• Housing, transportation (roads, railway, tunnels, canals), water management (irrigation, drainage, flood control), energy, information infrastructures, etc. Many of these are valuable investments where one generation is providing work the next generation can build upon. No generation can achieve its life quality without relying on such investments of earlier generations. The big question here is how much of these investments will still be beneficial under the circumstances of a sustainable society. Our current motorways, even if they have to be electrified, are likely still an advantage, oversized airports most likely not.

4. Natural resources which are in practice (i.e., within several hundred human generations) inexhaustible

  • Renewable energy resources such as wind, solar, and geothermal energy sources.
  • Some mineral resources like iron or aluminium occur so frequently in concentrated deposits that little change in their availability is to be expected.
  • QUESTION: Which other resources would fall into this category?

5. Natural resources renewable within decades (but still significantly affect intergenerational justice)

  • Forests / timber reserves.
  • Wild food stocks, especially fisheries.
  • Renewable groundwater resources can be either completely depleted or replenished within a long, but still achievable time frame. Replenishment can, however, be slow enough to severely affect one or several future generations.
  • Landscape partitioning includes the presence, abundance and connectedness of important habitats for animals and plants. The location, size, and connectedness of habitats is important for the migration of organisms and their genetic interaction within metapopulations.
  • Ecosystem Services. Many organism and ecosystems provide specific services, such as climate control, pollination, or coastal protecting through mangrove forests, water retaining and drainage function. The foundations for these ecosystem services are frequently altered or even destroyed by humans. Many of these changes are in principle reversible, but doing so may require investments that could overwhelm a single future generation.
  • Desertification – NOTE: I am uncertain where this fits best!

6. Natural resources which, renewable only within a very high number of human generations. Examples include:

  • Fertile soils are a renewable resource which can be replenished only within a long time span. In some cases, another ice age would be required, whereas in many cases significant human investments can lead to the regeneration of soils within the life-span of a human generation. In both case, however, we have inherited given soil fertility and our current action to reduce it will be a severe burden for the next generation.
  • Biodiversity, a resource that is principally renewable, but at a very slow rate. The recovery after past extinctions usually lasted 1-5 million years, about 5 to 25 times as long as Homo sapiens exists. The genetic diversity lost in the current, human-induced mass extinction will not be available to our children. The information and biological solutions may be sorely missed.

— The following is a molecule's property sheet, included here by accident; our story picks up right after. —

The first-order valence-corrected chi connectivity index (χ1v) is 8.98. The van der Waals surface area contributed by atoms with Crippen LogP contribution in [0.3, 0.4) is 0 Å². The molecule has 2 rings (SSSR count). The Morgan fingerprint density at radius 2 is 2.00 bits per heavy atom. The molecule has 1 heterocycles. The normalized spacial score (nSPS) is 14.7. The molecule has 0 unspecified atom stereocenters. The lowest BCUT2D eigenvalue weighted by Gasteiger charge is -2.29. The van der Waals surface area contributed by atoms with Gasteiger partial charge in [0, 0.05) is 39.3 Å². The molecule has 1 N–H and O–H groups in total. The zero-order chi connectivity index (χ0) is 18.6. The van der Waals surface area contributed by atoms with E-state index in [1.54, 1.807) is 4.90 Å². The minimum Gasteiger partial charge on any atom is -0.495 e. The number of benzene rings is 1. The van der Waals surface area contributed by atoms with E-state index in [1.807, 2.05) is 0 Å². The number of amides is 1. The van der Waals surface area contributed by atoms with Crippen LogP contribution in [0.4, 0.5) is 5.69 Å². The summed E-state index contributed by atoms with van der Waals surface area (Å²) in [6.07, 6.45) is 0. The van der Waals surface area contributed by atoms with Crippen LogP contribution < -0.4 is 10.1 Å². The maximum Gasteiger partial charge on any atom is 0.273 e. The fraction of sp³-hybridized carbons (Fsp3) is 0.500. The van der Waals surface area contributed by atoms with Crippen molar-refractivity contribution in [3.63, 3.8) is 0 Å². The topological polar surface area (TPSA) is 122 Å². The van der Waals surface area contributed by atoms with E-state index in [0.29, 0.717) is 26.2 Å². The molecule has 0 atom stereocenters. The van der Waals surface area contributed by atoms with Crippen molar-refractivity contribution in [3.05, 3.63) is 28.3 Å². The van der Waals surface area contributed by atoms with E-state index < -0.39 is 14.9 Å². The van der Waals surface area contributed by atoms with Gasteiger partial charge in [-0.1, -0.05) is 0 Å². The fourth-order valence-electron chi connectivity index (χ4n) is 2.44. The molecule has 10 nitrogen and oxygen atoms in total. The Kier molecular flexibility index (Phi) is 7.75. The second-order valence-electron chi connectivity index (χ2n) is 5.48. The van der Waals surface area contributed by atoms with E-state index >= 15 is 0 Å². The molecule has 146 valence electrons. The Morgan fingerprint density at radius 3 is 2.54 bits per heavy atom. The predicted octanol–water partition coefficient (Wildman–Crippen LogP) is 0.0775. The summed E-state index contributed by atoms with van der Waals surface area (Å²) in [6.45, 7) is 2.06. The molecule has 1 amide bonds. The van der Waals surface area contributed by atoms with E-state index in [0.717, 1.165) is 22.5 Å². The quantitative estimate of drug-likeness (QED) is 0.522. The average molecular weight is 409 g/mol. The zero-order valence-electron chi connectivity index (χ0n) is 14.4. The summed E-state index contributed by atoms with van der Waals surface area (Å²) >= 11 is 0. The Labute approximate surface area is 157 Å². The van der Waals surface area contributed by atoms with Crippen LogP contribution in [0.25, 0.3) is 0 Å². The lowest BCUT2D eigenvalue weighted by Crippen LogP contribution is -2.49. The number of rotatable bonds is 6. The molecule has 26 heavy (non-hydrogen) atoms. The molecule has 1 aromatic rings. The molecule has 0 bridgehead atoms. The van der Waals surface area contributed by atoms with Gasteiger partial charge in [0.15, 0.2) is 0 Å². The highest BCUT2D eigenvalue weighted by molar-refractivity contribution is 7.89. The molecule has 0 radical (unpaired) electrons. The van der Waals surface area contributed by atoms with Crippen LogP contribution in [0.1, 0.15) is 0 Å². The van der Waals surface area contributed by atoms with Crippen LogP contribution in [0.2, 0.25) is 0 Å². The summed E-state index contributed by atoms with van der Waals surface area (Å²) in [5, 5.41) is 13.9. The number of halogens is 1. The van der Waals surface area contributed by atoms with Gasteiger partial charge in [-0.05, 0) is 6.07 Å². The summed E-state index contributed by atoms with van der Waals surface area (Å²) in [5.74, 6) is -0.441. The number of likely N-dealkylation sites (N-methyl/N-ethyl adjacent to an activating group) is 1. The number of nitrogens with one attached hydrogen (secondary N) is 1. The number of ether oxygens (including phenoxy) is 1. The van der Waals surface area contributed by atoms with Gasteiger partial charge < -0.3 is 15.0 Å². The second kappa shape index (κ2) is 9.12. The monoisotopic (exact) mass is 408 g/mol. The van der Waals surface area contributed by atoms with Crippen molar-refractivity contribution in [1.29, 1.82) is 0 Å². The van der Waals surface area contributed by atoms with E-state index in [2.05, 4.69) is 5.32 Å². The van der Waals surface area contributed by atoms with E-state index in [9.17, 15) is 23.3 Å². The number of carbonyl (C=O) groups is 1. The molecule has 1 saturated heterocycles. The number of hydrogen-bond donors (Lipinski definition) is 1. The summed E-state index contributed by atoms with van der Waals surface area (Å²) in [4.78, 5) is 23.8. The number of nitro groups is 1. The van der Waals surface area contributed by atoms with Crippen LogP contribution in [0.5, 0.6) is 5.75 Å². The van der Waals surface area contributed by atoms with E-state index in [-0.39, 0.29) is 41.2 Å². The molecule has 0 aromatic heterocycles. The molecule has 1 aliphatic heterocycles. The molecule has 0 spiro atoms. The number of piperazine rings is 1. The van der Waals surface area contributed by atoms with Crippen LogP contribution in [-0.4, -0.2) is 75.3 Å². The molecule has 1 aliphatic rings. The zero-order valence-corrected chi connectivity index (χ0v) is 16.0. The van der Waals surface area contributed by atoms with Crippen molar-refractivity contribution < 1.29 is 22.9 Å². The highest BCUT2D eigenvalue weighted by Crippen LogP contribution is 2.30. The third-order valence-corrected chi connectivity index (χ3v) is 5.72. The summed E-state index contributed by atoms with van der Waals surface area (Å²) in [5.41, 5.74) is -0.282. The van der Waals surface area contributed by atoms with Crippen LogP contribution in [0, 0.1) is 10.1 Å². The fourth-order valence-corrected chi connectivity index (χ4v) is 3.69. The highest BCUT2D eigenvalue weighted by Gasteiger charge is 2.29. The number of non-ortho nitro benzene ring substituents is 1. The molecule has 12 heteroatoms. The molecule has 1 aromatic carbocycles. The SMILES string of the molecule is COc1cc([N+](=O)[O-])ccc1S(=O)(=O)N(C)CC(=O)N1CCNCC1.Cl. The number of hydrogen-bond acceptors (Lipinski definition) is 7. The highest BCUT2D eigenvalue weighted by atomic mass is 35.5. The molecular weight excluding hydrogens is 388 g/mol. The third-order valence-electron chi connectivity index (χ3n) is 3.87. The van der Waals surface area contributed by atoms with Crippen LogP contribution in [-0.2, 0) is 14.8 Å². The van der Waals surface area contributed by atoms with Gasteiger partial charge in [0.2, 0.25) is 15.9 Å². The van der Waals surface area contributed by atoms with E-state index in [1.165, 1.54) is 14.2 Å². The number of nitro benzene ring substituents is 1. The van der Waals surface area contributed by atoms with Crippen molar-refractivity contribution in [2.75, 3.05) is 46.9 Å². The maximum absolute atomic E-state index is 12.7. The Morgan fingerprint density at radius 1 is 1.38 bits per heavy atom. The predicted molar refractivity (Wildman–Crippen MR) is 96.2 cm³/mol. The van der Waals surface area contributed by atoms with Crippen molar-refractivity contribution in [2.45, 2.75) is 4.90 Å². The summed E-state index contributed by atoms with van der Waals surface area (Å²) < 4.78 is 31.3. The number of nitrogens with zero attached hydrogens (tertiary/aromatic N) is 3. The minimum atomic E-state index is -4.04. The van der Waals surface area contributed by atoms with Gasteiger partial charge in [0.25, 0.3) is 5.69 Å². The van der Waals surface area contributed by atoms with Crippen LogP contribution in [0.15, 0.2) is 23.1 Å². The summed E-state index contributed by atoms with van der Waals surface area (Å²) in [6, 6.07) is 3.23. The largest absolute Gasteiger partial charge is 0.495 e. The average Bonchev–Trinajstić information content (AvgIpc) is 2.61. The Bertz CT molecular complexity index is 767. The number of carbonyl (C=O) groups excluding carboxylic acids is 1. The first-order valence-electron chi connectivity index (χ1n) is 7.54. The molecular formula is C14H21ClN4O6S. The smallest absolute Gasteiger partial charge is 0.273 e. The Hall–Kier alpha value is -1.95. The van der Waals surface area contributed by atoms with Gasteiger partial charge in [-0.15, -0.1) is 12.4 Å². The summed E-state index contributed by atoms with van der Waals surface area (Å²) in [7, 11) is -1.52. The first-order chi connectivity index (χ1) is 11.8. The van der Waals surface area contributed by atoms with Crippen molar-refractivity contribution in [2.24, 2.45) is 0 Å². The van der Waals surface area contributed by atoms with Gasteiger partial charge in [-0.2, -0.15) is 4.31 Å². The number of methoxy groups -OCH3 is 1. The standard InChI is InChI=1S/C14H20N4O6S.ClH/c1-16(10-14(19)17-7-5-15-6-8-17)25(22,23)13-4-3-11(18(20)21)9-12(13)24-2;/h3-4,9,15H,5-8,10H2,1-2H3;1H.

• Waste storage is another limited resource on the planet. Much of the current discussion on climate change focuses on the limited ability of our atmosphere and oceans to act as a sink for greenhouse gases. However, pollution with long-living chemicals like certain pesticides, ozone-depleting organohalogen compounds, nitrate, microplastics, nano-fibers, phosphates in freshwater systems, or radioactive waste fall into the same category. Most of these sinks are dynamical, i.e., the accumulation is reduced over various time spans. The question for our children’s heritage is, whether the time span is short enough to leave sufficient pollution margins for each generation, or whether one generation is already using up the capacity of future generations. In some cases, one generation is producing concentrated forms of waste (toxic landfill, radioactive waste) which burdens future generations with a caretaker responsibility.
  • Fossil water sources.
  • 7. Natural resources which are tied to the entire history of Earth and are virtually non-replenishable. Examples include:

  • Mineral and fossil fuel resources have been created over the entire existence of our planet. In the case of most of these resources the value is not the total amount, but the distribution, i.e., the presence of places on earth where these resources are concentrated enough to be extractable with sufficient economic efficiency. In the case of elemental resources (critical resources are, e.g., cadmium, chromium, cobalt, copper, molybdenum, nickel, nitrogen, phosphate, platinum-palladium, tin, titanium, tungsten, or zinc), we only change the distribution on earth, not the amount.
  • Footnotes

    1 While studying this, I learned that the term ‘Global Commons’ has a more specific and pre-defined meaning. Instead of the “planetary commons” discussed here, it refers specifically to resource domains that lie “outside of the political reach of any one nation-state.” International law identifies exactly the High Seas, the Atmosphere, Antarctica, and Outer Space as Global Commons.

    The present post is mostly a first attempt to organize my thinking about the different kinds of Commons we should consider for intergenerational justice. Pointers to good publications are most welcome!

    If you are interested in the topic of intergenerational justice, I recommend the following posts:

    (© Gregor Hagedorn 2018, CC BY-SA 4.0, publ. 2018-01-22, updated 2018-02-04. Image by Mercator Research Institute on Global Commons and Climate Change (MCC), CC BY-SA 3.0)